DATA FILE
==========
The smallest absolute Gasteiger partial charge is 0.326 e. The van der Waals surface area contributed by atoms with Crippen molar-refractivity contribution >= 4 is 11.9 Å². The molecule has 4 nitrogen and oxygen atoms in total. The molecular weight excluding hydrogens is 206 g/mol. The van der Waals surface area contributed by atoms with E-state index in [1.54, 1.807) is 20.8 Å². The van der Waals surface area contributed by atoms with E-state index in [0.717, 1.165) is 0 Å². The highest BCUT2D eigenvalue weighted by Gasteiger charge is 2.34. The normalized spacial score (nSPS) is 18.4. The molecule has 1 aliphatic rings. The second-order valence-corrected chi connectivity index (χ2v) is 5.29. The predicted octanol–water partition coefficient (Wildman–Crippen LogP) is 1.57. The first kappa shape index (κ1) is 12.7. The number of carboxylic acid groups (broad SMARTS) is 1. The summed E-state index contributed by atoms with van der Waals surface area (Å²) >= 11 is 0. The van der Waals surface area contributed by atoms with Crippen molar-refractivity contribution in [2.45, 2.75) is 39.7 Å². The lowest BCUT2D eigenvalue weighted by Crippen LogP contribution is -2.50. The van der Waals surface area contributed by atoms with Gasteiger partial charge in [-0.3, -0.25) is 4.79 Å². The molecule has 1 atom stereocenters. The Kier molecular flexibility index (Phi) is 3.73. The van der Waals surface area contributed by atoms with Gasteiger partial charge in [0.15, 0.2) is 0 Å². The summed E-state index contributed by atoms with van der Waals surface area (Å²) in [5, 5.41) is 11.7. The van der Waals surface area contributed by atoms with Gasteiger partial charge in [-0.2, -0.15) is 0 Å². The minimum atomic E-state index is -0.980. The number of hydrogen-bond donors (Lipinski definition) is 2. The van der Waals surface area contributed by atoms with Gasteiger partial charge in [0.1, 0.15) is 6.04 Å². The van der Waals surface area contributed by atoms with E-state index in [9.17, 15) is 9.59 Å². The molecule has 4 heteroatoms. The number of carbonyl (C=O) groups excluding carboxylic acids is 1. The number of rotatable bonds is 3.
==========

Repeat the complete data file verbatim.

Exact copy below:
The smallest absolute Gasteiger partial charge is 0.326 e. The van der Waals surface area contributed by atoms with Crippen molar-refractivity contribution >= 4 is 11.9 Å². The molecule has 4 nitrogen and oxygen atoms in total. The molecular weight excluding hydrogens is 206 g/mol. The van der Waals surface area contributed by atoms with E-state index in [1.54, 1.807) is 20.8 Å². The van der Waals surface area contributed by atoms with E-state index in [0.717, 1.165) is 0 Å². The highest BCUT2D eigenvalue weighted by Gasteiger charge is 2.34. The normalized spacial score (nSPS) is 18.4. The molecule has 1 aliphatic rings. The second-order valence-corrected chi connectivity index (χ2v) is 5.29. The predicted octanol–water partition coefficient (Wildman–Crippen LogP) is 1.57. The first kappa shape index (κ1) is 12.7. The number of carboxylic acid groups (broad SMARTS) is 1. The summed E-state index contributed by atoms with van der Waals surface area (Å²) >= 11 is 0. The van der Waals surface area contributed by atoms with Crippen molar-refractivity contribution in [2.45, 2.75) is 39.7 Å². The lowest BCUT2D eigenvalue weighted by Crippen LogP contribution is -2.50. The van der Waals surface area contributed by atoms with Gasteiger partial charge in [-0.3, -0.25) is 4.79 Å². The molecule has 1 atom stereocenters. The Kier molecular flexibility index (Phi) is 3.73. The van der Waals surface area contributed by atoms with Gasteiger partial charge in [0.15, 0.2) is 0 Å². The summed E-state index contributed by atoms with van der Waals surface area (Å²) in [5, 5.41) is 11.7. The van der Waals surface area contributed by atoms with Gasteiger partial charge in [-0.2, -0.15) is 0 Å². The minimum atomic E-state index is -0.980. The number of hydrogen-bond donors (Lipinski definition) is 2. The van der Waals surface area contributed by atoms with Gasteiger partial charge in [0.1, 0.15) is 6.04 Å². The van der Waals surface area contributed by atoms with E-state index in [9.17, 15) is 9.59 Å². The molecule has 4 heteroatoms. The number of carbonyl (C=O) groups excluding carboxylic acids is 1. The number of rotatable bonds is 3.